Glaucoma is generally caused by increased eye pressure
Glaucoma is the gradual loss of nerve cells in the eye, mainly caused by raised eye pressure. This occurs when fluid outflow becomes obstructed over time, so that the correct amount of fluid cannot drain out of the eye (see How the eye works). Glaucoma generally develops when eye pressure surpasses 21 mm Hg (millimeters of mercury).
Not all persons with raised eye pressure have glaucoma
Some people with eye pressures above 21 mm Hg will never develop glaucoma because their nerve cells are very resistant to eye pressure increases. Obviously these people do not require therapy. Your eye doctor can determine whether or not you already need a treatment. If not, you should still receive regular (usually yearly) check-ups.
Some persons with normal eye pressure can still have glaucoma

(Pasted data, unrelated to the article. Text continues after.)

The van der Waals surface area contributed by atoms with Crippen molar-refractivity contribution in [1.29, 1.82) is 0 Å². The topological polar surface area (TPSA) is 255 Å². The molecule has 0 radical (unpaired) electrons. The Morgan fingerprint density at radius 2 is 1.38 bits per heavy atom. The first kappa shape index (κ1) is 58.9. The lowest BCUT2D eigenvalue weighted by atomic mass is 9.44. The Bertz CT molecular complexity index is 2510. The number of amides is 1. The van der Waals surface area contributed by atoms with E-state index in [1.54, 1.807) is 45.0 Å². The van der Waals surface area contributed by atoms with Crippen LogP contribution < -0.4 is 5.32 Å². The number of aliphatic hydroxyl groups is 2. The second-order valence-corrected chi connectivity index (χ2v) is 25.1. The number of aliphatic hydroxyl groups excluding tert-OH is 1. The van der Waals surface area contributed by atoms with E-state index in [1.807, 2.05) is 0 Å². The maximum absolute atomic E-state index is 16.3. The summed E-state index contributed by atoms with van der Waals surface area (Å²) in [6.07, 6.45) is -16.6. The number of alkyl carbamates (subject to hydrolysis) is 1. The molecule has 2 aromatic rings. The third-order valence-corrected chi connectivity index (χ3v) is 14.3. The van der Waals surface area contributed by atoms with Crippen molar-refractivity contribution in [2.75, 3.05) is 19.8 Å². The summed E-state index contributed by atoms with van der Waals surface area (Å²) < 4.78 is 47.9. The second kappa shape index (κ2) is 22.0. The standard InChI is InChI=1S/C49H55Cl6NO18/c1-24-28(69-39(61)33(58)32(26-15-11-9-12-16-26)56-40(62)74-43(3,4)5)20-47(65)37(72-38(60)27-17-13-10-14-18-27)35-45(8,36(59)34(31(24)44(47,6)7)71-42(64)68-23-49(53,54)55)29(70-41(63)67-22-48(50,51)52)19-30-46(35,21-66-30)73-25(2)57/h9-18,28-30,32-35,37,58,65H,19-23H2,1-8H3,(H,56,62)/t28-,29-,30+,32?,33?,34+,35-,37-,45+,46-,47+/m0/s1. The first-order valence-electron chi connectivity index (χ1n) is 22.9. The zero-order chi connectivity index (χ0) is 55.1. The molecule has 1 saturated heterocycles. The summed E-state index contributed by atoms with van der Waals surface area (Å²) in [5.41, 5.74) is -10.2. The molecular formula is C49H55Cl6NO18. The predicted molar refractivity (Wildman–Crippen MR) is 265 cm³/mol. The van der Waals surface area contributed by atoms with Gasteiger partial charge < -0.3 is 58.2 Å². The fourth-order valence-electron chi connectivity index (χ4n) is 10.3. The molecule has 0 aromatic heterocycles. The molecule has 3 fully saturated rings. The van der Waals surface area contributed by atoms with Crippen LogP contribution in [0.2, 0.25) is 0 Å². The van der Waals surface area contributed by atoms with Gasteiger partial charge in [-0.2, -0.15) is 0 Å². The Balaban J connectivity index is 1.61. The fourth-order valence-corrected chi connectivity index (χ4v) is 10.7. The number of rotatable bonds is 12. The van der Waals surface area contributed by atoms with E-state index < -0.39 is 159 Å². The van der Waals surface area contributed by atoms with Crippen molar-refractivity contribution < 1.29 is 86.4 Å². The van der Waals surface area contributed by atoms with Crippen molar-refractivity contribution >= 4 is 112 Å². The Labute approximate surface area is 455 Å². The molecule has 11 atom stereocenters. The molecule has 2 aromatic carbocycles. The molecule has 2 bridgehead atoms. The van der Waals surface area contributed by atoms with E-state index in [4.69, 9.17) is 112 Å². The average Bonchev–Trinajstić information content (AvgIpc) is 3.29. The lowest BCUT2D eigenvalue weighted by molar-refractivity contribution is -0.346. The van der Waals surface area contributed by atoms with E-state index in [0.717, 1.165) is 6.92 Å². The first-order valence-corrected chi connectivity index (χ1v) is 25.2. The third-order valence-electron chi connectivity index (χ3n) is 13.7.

Most people with eye pressures below 21 mm Hg will never have glaucoma, although some people will. This happens when the nerve cells are unusually sensitive to minor eye pressure increases. This is most often the case when blood flow through the eye is impaired.
Therefore eye pressure measurements alone, cannot exclude with certainty the possibility that you have glaucoma. Only your eye doctor can with additional tests, detect so-called normal pressure glaucoma.
Is glaucoma a form of cancer?
In plain English: no it isn’t!